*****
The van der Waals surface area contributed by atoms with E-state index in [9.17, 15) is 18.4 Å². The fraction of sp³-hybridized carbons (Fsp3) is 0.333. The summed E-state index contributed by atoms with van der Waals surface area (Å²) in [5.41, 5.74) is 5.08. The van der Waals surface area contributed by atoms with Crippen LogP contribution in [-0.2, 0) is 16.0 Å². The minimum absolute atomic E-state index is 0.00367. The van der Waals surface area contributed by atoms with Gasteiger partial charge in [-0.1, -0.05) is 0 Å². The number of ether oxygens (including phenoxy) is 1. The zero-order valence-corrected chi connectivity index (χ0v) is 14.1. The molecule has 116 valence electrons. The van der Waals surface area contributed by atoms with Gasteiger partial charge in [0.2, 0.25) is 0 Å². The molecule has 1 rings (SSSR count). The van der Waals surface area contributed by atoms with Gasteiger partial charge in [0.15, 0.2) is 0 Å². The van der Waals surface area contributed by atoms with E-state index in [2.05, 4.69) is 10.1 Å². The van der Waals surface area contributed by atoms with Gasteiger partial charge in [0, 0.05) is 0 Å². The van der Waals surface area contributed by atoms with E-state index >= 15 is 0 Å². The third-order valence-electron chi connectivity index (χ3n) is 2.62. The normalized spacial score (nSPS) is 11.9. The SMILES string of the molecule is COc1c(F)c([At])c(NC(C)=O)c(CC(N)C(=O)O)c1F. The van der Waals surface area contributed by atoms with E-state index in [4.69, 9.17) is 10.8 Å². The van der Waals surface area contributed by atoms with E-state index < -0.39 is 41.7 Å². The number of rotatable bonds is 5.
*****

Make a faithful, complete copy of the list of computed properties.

The van der Waals surface area contributed by atoms with E-state index in [9.17, 15) is 18.4 Å². The fraction of sp³-hybridized carbons (Fsp3) is 0.333. The summed E-state index contributed by atoms with van der Waals surface area (Å²) in [5.41, 5.74) is 5.08. The van der Waals surface area contributed by atoms with Crippen LogP contribution in [-0.2, 0) is 16.0 Å². The minimum absolute atomic E-state index is 0.00367. The van der Waals surface area contributed by atoms with Gasteiger partial charge in [-0.1, -0.05) is 0 Å². The number of ether oxygens (including phenoxy) is 1. The zero-order valence-corrected chi connectivity index (χ0v) is 14.1. The molecule has 116 valence electrons. The van der Waals surface area contributed by atoms with Gasteiger partial charge in [0.2, 0.25) is 0 Å². The molecule has 1 rings (SSSR count). The van der Waals surface area contributed by atoms with Gasteiger partial charge in [0.15, 0.2) is 0 Å². The van der Waals surface area contributed by atoms with E-state index in [2.05, 4.69) is 10.1 Å². The van der Waals surface area contributed by atoms with Gasteiger partial charge in [0, 0.05) is 0 Å². The van der Waals surface area contributed by atoms with E-state index >= 15 is 0 Å². The third-order valence-electron chi connectivity index (χ3n) is 2.62. The normalized spacial score (nSPS) is 11.9. The SMILES string of the molecule is COc1c(F)c([At])c(NC(C)=O)c(CC(N)C(=O)O)c1F. The van der Waals surface area contributed by atoms with E-state index in [4.69, 9.17) is 10.8 Å². The van der Waals surface area contributed by atoms with E-state index < -0.39 is 41.7 Å². The number of rotatable bonds is 5.